This complete edition of letters and documents between Arnold Schoenberg and Thomas Mann brings together two towering figures of twentieth-century music and literature, both of whom found refuge in Los Angeles during the Nazi era. Culminating in the famous dispute over Mann’s novel Doctor Faustus, the correspondence, diary entries, and related articles provide a glimpse inside the private and public lives of these two great artists, the outstanding figures of the German-exile community in California. In the thicket of the controversy was Theodor Adorno, then a budding philosopher, whose contribution to the Faustus affair would make enemies of both families. Gathered here for the first time in English, the letters in this essential volume are complemented by rich primary source materials and an introduction by Germanic scholar Adrian Daub that contextualizes the impact the artists had on twentieth-century thought and culture.
E. Randol Schoenberg, the grandson of the composers Arnold Schoenberg and Eric Zeisl and the winner of numerous awards in the field of litigation, is an expert in handling cases involving looted art and the recovery of property stolen by the Nazi authorities during the Holocaust.
Adrian Daub is Professor of Comparative Literature and German Studies at Stanford University and the author of Four-Handed Monsters: Four-Hand Piano PlayingandNineteenth-Century Culture and Tristan's Shadow: Sexuality and the Total Work of Art after Wagner.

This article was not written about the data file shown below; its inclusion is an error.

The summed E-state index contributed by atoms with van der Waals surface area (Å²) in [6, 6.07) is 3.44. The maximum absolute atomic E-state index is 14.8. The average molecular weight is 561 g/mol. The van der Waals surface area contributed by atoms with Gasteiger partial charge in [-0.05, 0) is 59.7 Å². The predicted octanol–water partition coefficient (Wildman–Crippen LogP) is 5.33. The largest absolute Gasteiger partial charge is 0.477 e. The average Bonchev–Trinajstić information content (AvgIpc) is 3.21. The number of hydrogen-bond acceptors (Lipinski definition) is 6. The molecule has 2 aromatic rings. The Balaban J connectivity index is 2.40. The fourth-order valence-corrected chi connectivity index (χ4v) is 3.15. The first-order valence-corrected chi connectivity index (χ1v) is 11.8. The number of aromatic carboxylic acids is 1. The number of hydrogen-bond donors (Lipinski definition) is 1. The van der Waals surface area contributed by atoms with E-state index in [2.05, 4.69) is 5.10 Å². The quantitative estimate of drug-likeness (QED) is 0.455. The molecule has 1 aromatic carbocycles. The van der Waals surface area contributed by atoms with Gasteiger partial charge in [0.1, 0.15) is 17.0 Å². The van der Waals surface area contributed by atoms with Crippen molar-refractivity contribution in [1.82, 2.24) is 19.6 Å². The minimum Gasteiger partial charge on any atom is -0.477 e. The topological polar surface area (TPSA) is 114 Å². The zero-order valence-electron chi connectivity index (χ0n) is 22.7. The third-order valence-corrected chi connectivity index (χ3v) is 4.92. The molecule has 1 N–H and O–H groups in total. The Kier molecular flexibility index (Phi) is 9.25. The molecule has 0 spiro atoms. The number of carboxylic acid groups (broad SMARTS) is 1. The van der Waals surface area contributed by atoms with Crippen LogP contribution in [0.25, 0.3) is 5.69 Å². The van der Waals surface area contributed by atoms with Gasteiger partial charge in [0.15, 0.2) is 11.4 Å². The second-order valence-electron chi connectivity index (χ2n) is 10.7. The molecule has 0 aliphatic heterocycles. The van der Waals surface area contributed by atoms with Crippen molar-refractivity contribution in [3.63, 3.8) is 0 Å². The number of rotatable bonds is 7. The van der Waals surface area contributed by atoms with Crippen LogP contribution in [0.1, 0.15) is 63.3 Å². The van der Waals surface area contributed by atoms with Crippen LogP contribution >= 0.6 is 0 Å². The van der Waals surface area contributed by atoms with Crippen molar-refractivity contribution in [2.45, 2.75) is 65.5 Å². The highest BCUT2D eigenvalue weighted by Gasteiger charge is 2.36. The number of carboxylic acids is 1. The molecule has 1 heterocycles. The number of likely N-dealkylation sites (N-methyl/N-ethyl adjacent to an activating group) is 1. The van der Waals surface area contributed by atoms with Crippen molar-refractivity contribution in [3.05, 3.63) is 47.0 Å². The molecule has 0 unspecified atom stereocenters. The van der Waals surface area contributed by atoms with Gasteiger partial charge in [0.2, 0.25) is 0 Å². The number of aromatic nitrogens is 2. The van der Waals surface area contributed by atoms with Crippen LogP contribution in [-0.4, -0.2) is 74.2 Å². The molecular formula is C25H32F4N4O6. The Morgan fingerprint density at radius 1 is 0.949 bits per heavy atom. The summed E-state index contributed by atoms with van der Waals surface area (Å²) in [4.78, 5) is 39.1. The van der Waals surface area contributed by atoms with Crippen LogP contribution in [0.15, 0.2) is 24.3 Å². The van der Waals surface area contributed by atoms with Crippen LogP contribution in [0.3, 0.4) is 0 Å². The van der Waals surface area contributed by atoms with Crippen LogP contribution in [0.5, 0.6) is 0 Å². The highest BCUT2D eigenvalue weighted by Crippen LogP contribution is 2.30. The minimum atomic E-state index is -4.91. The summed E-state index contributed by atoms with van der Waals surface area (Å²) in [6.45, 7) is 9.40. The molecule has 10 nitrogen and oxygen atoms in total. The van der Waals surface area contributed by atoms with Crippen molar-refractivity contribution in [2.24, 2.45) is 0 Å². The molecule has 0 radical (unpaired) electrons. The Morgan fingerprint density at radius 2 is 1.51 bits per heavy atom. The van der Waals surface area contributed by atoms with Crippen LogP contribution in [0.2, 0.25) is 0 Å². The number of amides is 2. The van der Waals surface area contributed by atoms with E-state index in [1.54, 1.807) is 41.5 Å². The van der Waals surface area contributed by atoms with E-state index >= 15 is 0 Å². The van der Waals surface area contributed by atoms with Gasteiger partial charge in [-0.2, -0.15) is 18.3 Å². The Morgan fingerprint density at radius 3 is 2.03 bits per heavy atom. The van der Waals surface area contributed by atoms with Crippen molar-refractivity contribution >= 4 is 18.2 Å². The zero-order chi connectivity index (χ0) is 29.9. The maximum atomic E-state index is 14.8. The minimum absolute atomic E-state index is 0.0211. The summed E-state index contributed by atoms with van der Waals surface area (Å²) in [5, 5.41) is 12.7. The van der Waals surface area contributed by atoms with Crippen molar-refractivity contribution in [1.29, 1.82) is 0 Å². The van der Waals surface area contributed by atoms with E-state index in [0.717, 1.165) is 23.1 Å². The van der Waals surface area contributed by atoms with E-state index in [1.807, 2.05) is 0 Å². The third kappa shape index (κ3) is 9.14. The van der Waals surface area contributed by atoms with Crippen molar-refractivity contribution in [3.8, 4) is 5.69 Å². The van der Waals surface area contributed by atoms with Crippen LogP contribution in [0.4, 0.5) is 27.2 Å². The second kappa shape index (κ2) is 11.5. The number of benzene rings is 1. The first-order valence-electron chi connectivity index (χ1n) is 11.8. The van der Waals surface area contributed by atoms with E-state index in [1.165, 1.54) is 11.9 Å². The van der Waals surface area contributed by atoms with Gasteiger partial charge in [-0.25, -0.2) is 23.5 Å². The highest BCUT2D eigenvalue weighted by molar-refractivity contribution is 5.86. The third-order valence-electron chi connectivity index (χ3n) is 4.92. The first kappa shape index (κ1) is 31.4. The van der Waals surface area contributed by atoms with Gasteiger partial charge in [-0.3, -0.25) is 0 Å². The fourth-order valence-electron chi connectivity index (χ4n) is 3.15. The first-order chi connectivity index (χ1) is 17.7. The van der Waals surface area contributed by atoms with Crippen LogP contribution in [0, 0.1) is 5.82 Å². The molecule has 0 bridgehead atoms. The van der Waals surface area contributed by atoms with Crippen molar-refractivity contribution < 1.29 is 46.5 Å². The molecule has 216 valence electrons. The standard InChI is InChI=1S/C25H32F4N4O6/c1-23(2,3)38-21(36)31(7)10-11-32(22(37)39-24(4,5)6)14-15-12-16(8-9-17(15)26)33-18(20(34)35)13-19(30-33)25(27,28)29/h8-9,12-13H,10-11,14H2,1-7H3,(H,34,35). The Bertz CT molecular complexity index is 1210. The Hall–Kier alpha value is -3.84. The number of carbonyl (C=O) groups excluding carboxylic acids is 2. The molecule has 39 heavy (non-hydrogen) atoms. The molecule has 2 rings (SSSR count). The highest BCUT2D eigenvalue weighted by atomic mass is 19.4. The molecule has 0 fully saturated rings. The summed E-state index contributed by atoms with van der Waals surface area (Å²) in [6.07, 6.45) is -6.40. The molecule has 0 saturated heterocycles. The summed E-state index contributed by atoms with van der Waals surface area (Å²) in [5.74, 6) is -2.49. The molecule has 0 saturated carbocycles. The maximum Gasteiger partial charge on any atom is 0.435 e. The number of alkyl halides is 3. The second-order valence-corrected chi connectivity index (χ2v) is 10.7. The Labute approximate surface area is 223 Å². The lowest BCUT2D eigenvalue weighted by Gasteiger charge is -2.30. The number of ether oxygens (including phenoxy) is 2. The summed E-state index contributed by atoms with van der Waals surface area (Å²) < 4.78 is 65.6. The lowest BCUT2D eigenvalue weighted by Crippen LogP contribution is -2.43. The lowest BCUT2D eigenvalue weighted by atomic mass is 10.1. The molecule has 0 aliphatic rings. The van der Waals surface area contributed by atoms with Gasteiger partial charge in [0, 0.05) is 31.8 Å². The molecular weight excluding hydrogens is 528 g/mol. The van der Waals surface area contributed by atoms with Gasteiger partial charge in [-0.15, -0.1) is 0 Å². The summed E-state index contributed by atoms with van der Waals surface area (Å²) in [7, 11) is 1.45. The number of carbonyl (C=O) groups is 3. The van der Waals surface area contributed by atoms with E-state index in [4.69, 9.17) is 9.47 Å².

"This is a splendid collection of letters and documents by two of the major figures in twentieth-century culture, Arnold Schoenberg and Thomas Mann. It presents their correspondence and writings by their contemporaries about Mann’s novel Doctor Faustus, still one of the great literary investigations of music, creativity, and madness. An impressive achievement that should be useful to scholars across many fields."—Edward Dimendberg, Professor of Humanities and European Languages and Studies, University of California, Irvine
"The storied triangulation of Schoenberg, Mann, and Adorno in all its contentious glory, presented in the most comprehensive assemblage of primary documents ever gathered in English translation. Adrian Daub’s introduction on California as incubator for this controversy is essential reading."—Joy H. Calico, author of Arnold Schoenberg’s "A Survivor from Warsaw" in Postwar Europe